Effects of phenylarsine oxide on stimulation of glucose transport in rat skeletal muscle

E. J. Henriksen, J. O. Holloszy

Research output: Contribution to journalArticle

29 Scopus citations

Abstract

The trivalent arsenical phenylarsine oxide (PAO) inhibits insulin-stimulated glucose transport in adipocytes and skeletal muscle through direct interactions with vicinal sulfhydryls. In muscle, glucose transport is also activated by contractile activity and hypoxia. It was therefore the purpose of the present study to investigate whether vicinal sulfhydryls are involved in the stimulation of glucose transport activity in the isolated rat epitrochlearis muscle by hypoxia or contractions. PAO (> 5 μM) caused a twofold increase in rate of transport of the nonmetabolizable glucose analogue 3-O-methylglucose (3-MG) that was completely prevented by cytochalasin B, the vicinal dithiol dimercaptopropanol, dantrolene, or 9-aminoacridine, both inhibitors of sarcoplasmic reticulum Ca2+ release, or omission of extracellular Ca2+. Although PAO treatment (≥ 20 μM) prevented ~ 80% of the increase in 3-MG transport caused by insulin, it resulted in only a ~ 50% inhibition of the stimulation of 3-MG transport by either hypoxia or contractile activity. PAO treatment (40 μM) of muscles already maximally stimulated by insulin, contractile activity, or hypoxia did not reverse the enhanced rate of 3-MG transport. These data suggest that vicinal sulfhydryls play a greater role in the activation of glucose transport by insulin than by muscle contractions or hypoxia. The finding that PAO inhibits the stimulation of glucose transport, but does not affect glucose transport after it has been stimulated, provides evidence that vicinal sulfhydryls are involved in the pathways for glucose transport activation in muscle, but not in the glucose transport mechanism itself.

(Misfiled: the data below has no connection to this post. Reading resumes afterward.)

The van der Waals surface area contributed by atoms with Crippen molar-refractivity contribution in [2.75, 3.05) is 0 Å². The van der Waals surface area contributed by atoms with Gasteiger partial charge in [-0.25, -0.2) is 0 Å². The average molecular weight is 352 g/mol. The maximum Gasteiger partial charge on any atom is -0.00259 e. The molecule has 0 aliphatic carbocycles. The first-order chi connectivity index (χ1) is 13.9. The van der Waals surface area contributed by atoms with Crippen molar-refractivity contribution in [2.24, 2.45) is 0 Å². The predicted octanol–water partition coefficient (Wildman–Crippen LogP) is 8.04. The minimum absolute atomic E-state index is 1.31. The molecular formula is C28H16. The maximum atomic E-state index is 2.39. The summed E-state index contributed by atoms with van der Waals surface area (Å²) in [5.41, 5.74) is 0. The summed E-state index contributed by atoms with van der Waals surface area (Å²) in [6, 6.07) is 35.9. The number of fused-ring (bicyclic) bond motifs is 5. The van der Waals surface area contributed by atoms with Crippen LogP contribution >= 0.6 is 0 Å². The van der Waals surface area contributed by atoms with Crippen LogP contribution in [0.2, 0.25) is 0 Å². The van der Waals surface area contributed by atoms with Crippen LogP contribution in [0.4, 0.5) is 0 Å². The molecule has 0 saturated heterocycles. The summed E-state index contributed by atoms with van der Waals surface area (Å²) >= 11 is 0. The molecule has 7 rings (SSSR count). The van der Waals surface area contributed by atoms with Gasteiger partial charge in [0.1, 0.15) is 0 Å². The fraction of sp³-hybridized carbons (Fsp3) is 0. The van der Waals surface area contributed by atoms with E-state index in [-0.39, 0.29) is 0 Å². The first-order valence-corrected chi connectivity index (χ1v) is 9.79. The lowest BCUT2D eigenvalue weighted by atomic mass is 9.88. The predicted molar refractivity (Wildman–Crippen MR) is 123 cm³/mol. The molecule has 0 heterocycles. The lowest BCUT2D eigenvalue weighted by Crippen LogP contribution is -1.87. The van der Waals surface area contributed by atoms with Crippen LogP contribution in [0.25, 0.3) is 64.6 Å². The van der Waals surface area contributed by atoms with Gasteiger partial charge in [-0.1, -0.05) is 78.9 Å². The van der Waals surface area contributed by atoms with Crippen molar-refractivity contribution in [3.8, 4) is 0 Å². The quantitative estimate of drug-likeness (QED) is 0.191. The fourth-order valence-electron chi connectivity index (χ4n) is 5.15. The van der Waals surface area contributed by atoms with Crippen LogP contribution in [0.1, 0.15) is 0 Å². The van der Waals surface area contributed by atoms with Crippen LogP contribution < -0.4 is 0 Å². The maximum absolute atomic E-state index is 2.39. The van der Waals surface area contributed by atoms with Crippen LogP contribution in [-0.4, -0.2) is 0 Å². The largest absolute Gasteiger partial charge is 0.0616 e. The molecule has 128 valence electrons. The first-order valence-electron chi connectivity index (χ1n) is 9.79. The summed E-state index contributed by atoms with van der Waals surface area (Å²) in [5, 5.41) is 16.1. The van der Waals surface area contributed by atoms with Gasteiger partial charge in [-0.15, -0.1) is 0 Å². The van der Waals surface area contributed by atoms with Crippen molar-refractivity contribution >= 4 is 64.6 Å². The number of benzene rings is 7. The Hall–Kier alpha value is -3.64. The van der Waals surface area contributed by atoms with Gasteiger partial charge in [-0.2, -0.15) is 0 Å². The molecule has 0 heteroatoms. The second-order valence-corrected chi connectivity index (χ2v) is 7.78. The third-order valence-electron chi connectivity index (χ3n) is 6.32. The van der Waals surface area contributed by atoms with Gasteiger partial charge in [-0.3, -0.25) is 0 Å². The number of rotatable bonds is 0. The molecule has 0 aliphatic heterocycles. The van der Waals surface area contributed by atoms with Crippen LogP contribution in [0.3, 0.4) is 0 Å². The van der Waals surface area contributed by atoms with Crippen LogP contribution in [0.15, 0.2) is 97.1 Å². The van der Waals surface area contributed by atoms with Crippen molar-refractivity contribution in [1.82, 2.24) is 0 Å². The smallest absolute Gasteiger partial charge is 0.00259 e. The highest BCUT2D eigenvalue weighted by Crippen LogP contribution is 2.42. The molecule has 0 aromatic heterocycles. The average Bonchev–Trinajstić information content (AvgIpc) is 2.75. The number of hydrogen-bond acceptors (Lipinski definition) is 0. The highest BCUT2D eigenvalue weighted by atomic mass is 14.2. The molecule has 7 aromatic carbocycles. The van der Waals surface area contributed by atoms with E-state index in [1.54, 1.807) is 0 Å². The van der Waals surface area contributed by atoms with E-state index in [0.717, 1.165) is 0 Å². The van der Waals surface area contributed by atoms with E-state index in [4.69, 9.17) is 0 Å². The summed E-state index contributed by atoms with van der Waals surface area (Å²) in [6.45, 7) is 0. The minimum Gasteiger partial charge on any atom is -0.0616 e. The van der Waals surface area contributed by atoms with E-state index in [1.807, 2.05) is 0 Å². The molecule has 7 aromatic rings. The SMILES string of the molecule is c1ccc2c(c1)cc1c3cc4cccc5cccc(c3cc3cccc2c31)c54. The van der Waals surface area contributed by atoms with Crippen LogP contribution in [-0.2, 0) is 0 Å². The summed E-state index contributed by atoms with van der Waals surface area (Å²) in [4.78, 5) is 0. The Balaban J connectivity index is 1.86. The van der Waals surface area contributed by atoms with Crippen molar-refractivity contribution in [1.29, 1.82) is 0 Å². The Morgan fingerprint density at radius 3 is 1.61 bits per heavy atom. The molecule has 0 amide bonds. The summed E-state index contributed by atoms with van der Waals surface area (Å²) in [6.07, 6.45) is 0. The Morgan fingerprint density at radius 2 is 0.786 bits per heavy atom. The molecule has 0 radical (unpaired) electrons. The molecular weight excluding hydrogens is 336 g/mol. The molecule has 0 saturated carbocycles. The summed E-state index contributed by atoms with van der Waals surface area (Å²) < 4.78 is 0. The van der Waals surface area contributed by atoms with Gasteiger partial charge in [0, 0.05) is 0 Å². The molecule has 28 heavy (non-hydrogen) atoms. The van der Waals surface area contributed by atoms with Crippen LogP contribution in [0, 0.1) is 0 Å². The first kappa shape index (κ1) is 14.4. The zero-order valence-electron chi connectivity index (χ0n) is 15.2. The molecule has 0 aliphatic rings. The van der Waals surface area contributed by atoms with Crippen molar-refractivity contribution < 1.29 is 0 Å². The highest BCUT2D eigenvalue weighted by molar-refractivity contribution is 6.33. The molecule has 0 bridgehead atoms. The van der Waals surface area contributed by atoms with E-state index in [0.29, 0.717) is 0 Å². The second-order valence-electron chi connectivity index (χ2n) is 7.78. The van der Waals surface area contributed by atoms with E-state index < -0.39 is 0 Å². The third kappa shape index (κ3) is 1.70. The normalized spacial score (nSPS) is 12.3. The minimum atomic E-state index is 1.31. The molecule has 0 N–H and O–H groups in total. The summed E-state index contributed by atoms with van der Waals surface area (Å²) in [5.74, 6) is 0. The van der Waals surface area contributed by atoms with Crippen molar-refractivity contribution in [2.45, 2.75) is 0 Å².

Original languageEnglish (US)
Pages (from-to)C648-C653
JournalAmerican Journal of Physiology - Cell Physiology
Volume258
Issue number4 27-4
DOIs
StatePublished - 1990

Keywords

  • calcium
  • contractile activity
  • hypoxia
  • insulin
  • vanadate
  • vicinal sulfhydryls

ASJC Scopus subject areas

  • Physiology
  • Cell Biology

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